Then lawmakers took a closer look at a document written under the agency’s previous director, which they called the “Panetta Review.” It included an assessment of the conclusions that could be drawn from documents the CIA provided the Senate. The CIA said it was a draft document prepared by some analysts without access to complete information, so didn’t reflect the agency’s position.

Sen. Ron Wyden, an Oregon Democrat and longtime committee member, said the apparent inconsistencies between the Panetta document and the CIA’s response to the Senate report showed it was “trying to sweep the mistakes of the past under the rug.”

The Senate committee asked the CIA for a copy of the Panetta document, but the agency declined. CIA officials came to believe that the committee already had obtained the draft document, which the CIA had considered outside the scope of what it had agreed to provide.

Suspicious that the draft had been improperly obtained, CIA officials reviewed computer usage to determine who had viewed it. The review turned up several Senate aides—a discovery that prompted the meeting between Mr. Brennan and top Senate Democrats in which the director said the Senate committee may have improperly gained access to the document. In dispute is whether the aides had a right to look at the document, and whether the CIA should have tracked computer usage.

The CIA’s top lawyer at the time, Robert Eatinger, later made a criminal referral on the matter to the Justice Department. Alarmed by Mr. Brennan’s accusations, Sen. Feinstein wrote to Mr. Brennan two days later, asking him to go no further. In another letter one week later, she asked a dozen questions about the CIA’s computer investigation and conveyed her concerns to the White House.

Senate Majority Leader Harry Reid (D., Nev.) urged Mr. Brennan to resolve the conflict before it became public, as did the White House. Mr. Brennan said he had been working with lawmakers to do just that. But media reports in March ended that possibility.

Ms. Feinstein took to the Senate floor to deliver an unusually scathing critique of the CIA’s inquiry, saying it may have violated the Constitution’s separation of powers and the Fourth Amendment protections against unreasonable searches.

Later that morning, Mr. Brennan defended the CIA at a long-scheduled event. “As far as the allegations of CIA hacking into Senate computers, nothing could be further from the truth,” he said.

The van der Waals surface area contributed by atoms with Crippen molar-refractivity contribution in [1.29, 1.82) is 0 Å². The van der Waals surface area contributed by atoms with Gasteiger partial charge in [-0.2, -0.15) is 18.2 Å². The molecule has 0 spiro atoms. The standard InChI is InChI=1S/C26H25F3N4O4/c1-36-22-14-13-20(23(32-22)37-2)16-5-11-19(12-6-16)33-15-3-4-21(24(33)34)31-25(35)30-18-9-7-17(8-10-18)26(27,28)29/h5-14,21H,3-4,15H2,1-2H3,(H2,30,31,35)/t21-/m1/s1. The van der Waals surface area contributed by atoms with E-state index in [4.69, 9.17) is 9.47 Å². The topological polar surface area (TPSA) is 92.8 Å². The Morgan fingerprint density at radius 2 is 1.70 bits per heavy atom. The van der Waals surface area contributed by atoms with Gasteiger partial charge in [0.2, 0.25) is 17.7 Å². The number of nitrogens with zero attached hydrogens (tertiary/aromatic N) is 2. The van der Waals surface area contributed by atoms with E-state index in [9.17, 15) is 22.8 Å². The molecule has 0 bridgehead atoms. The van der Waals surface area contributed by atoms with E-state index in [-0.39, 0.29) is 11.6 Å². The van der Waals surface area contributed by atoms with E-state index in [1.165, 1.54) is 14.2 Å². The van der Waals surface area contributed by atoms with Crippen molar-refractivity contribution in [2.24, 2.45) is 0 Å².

Some of Mr. Brennan’s early supporters in Congress are critical of his handling of the issue.

“Being a good director also requires acknowledging mistakes and learning from them,” said Mr. Udall. “The CIA’s unauthorized search of the committee’s computers tells me that the CIA not only hasn’t learned from its mistakes, but continues to perpetuate them.”

Oregon’s Mr. Wyden said the CIA’s computer probe “has cast a large cloud over the agency and, in my view, significantly undermined their relationship with the Congress.” Sen. Martin Heinrich (D., N.M.), now says he regrets his vote to confirm Mr. Brennan.

Mr. Brennan is receiving quiet support from Republicans such as Sens. Saxby Chambliss (R., Ga.) and Richard Burr (R., N.C.), congressional aides and intelligence officials said. Every Republican member of the Senate intelligence panel declined to be interviewed for this article.

Mr. Bayh, the former senator, said that while congressional relations are important, being the CIA director of “is not a popularity contest.”

Mr. Brennan has been on Capitol Hill a number of times since the March fireworks. His exchanges with the intelligence committee have been professional, congressional aides said, but not friendly, and have had an “elephant-in-the-room” vibe.

While tempers have cooled in the past couple of months, the congressional aides said, the differences haven’t been resolved, and they expect tensions to intensify again when the report is finally made public.

“I believe that the public is going to be profoundly disturbed by this report,” said Mr. Wyden.

At the CIA, however, some officials believe the public will understand the agency’s actions when the report is declassified. “In the upper management ranks, no one is shaking in their boots,” said one former senior intelligence official.

In recent weeks, the CIA has begun to assume a more public profile, sponsoring a conference at Georgetown University and launching a Twitter account. Mr. Brennan is planning to mount an aggressive public defense of the agency, which could include speeches and media interviews.

“I’m going to get out more,” he said. “I think there are some important issues to be addressed. I have a responsibility to the agency, to the president and to the American people to make sure I speak up.”

Write to Siobhan Gorman at